• Nano X vs Nano 9 for Short Runs: Neither is great. Since both shoes run on a denser and heavier side, I’d pass on both of these shoes for runs over 1 mile in length. They’re good enough for short interval runs.
  • Nano X vs Nano 9 for Comfort and Walking: Both can work. The Nano X is heavier, though, and it also has less overall breathability.

Overall Winner: The Reebok Nano 9 is bringing home the win. While I truly love the Nano X, too, because I like skate shoe-feeling models, the Nano 9 offers more versatility in the gym and works exceptionally well for activities like CrossFit.

Construction Specs Summary

 Nano 9Nano X
 Drop4mm4mm
Weight 13.25 oz (US 10) 14.55 (US 10)
Remove InsoleYesYes
WidthMedium/WideMedium/Wide

Performance Thoughts

Stability When Lifting

Both of these cross-trainers have Reebok’s split outsole construction and feature a similar midsole build. This makes both models plenty stable under a variety of loads and very similar in how they feel when moving weight. To be honest, besides the upper construction, the entire bottom portions of each of these cross-trainers are virtually similar.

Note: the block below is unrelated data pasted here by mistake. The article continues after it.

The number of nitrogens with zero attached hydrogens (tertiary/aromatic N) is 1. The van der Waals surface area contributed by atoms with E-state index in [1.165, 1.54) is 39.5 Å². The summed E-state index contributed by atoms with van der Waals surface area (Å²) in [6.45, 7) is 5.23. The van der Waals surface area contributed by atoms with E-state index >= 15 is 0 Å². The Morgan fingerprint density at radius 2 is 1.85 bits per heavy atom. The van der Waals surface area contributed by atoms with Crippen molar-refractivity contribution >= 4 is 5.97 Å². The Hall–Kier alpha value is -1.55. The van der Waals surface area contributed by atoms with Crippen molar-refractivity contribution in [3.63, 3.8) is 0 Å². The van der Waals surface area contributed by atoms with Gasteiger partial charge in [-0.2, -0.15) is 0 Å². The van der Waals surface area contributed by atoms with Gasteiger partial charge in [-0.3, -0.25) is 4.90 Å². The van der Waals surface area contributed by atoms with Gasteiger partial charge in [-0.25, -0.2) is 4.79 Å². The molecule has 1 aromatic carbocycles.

nano X vs Nano 9 performance

Versatility In Workouts

Similar to stability, both of these shoes offer plenty of similarities that make each a good choice for versatility. However, the Reebok Nano 9 does have a more breathable and maneuverable upper construction.

The Reebok Nano X’s upper is plenty versatile, though, and I actually prefer the slightly heavier upper because it doesn’t have the lower lace bunching that the Reebok Nano 9 has when fully tightened.

Day-to-Day Wear/Lighter Runs

Like other cross-training shoes that focus on stability, these are not the most comfortable models for longer runs. However, they’re both decent for day-to-day wear and shorter runs. In my opinion, that’s why these two models are fairly popular amongst the CrossFit crowd, as they’re a fairly great bet for any WOD.

Construction Differences

Above, I mention that both of these models have pretty much identical outsoles, midsoles, and lower shoe construction (same TPU heel wrap). Those are the main similarities in regard to construction, and the differences come into play when we look at the upper construction.